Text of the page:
Netflix’s Sex Education Season 3 Review: Another satisfying watch!
Cast: Asa Butterfield, Emma Mackey, Ncuti Gatwa, Gillian Anderson
I heard a lot about Netflix’s teenage drama Sex Education in 2020 when the second season was released and decided to give it a watch. I must say it was one of the best decisions I ever made that year. By the end, I was filled with confidence in myself, accepting myself a bit more and just wanted to see Otis and Maeve together. But the obnoxious crippled guy came in the way. Fans of the show (including me) have stood together in hating Isaac, the crippled guy, since he deleted Otis’s message for Maeve, the message that would have resulted in their union.
After nearly one and a half years later, season three was finally announced to be released by Netflix. The latest trailer, which Netflix featured hours before the release of season three, is everything I have been waiting for. We see Maeve and Otis in a rather romantic and serene setup. Maeve asks him, “What was in the voicemail? ” This just pumped up my adrenaline rush and I was waiting for the clock to strike at 12.30 pm.
I hadn’t planned on watching the entire eight episodes in a single day but I just couldn’t resist myself.
From the last season there were many things that needed continuity, like Jean’s pregnancy, Eric and Adam’s relationship, Otis and Maeve and so on. The series opens with lots of sex, giving us hints of where all the characters are now. The opening shot is brilliantly taken. Though 18+, the scene is quite catchy and well taken.
Things in Moordale are on the line of change. The new headteacher, Hope, is on a mission to “fix” the sexually infested high school. Her strict measures lead to several complications that violate the identity of certain students. Speaking of new characters in this season, apart from Hope, there’s Cal, who identifies herself as non-binary and enters into a tiff with Hope and then there’s Otis’s mustache, a complete scene-stealer!
Several relationships are on a complicated road. Adam-Eric, Jean-Jacob, Lily-Ola and so on find themselves on a rough patch. As the series explores all these issues, it once again makes us fall in love with ourselves, once again makes us less insecure, and encourages us to take pride in our beliefs and the person that we are. However, unlike previous seasons the third one doesn’t focus on the romantic segments much. Not that it lowers the quality or entertainment of the series in any way but I was really looking for some more of Otis and Maeve. But we do get to see more of Eric and Adam, exploring the extremities of their relationships.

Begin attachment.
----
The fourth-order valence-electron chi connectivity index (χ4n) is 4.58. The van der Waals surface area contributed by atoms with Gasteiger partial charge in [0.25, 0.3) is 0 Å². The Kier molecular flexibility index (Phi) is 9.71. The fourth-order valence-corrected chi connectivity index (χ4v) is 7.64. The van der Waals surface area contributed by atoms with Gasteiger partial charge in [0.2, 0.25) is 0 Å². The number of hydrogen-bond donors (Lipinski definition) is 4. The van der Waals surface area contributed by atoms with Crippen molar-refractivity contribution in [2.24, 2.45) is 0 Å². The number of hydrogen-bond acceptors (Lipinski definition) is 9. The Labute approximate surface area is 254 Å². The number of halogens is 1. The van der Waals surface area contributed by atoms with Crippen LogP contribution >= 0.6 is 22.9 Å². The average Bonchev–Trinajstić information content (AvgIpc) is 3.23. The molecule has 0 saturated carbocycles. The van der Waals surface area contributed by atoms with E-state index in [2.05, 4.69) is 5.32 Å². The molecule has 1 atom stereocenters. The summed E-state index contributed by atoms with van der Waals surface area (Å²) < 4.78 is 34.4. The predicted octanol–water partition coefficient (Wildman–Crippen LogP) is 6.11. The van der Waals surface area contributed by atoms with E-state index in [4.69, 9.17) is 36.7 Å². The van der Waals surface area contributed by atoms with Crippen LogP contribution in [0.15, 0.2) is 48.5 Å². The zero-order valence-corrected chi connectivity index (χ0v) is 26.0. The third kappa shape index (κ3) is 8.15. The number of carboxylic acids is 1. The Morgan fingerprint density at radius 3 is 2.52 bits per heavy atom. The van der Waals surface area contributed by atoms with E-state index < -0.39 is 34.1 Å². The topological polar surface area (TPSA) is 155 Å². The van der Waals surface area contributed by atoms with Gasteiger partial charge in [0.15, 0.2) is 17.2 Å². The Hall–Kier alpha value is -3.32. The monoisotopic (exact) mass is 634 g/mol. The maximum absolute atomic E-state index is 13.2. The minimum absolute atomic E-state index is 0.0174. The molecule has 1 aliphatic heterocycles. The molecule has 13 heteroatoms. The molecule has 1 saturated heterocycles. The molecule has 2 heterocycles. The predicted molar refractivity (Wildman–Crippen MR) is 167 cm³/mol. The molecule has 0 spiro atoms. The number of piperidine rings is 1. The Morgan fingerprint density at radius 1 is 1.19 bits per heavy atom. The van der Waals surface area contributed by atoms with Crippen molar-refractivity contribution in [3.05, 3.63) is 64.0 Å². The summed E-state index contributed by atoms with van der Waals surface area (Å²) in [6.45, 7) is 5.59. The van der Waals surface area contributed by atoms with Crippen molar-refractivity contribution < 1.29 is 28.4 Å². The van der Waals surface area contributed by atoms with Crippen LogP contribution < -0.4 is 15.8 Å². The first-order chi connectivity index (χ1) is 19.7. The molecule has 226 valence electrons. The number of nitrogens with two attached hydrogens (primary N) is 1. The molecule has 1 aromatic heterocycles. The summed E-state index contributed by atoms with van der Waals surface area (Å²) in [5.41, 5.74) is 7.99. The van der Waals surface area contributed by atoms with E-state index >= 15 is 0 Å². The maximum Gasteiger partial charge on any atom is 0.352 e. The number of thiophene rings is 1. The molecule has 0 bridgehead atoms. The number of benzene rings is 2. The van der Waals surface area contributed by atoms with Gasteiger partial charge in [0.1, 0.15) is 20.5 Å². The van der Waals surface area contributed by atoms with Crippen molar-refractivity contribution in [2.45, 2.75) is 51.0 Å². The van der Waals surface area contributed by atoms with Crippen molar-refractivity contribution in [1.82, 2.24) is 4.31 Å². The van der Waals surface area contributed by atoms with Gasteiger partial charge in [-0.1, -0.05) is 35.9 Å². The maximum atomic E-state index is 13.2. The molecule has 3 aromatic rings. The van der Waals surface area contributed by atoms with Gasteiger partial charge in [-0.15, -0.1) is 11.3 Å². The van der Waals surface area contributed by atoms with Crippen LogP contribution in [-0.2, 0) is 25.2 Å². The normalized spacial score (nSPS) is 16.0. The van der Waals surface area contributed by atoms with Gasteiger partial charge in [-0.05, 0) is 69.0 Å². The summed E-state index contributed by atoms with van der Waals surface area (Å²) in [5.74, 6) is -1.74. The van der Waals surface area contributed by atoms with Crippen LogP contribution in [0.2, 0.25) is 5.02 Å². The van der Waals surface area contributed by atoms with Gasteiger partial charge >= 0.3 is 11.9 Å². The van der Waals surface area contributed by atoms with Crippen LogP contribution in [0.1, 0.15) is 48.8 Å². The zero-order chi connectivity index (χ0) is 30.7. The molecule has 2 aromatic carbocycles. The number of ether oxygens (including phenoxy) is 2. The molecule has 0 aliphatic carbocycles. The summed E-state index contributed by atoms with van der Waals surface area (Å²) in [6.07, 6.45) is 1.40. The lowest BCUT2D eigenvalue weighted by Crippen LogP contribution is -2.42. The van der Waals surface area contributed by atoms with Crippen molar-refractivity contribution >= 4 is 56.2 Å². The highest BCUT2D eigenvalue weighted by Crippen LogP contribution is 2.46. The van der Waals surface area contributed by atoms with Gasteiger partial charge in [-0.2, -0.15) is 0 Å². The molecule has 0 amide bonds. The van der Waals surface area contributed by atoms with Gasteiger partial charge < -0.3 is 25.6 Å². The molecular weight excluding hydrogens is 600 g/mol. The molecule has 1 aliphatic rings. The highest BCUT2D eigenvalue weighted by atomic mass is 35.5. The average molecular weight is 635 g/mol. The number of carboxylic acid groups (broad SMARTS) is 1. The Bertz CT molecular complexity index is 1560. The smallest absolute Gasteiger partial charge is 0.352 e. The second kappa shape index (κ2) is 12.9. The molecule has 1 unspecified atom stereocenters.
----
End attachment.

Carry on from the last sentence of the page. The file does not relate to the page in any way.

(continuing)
What I like about Sex Education is how every character is given significance, how stories of all the characters are told in detail. This season explores more of Jacob as well, which I really enjoyed. He had a story we were unaware of. And even the new addition to the cast, Hope, the strict headmistress had a story, which may be explored more in the next season, I suppose. However, we fail to empathize with her as she opens up on her personal difficulties with conception. And then there’s Michael Groff, the ex-headmaster, who comes to understand how his childhood had affected his adult life and sets out to change his circumstance and correct his mistakes.
Sex Education Season 3 comes out loud and clear about sexual choices and identity issues. The season ends making an impact and I love that. Unlike previous seasons, this one explores a new set of issues and digs deeper into them, giving us much needed clarity. The struggles of a 48-year-old expecting Jean sure do make a statement.
I’m not sure how long this winning formula of teenage love and insecurities can hold up the show. It will be for the best if makers go a level further and just confine to character progressions in the next season (if there is one!).
Image Courtesy: YouTube
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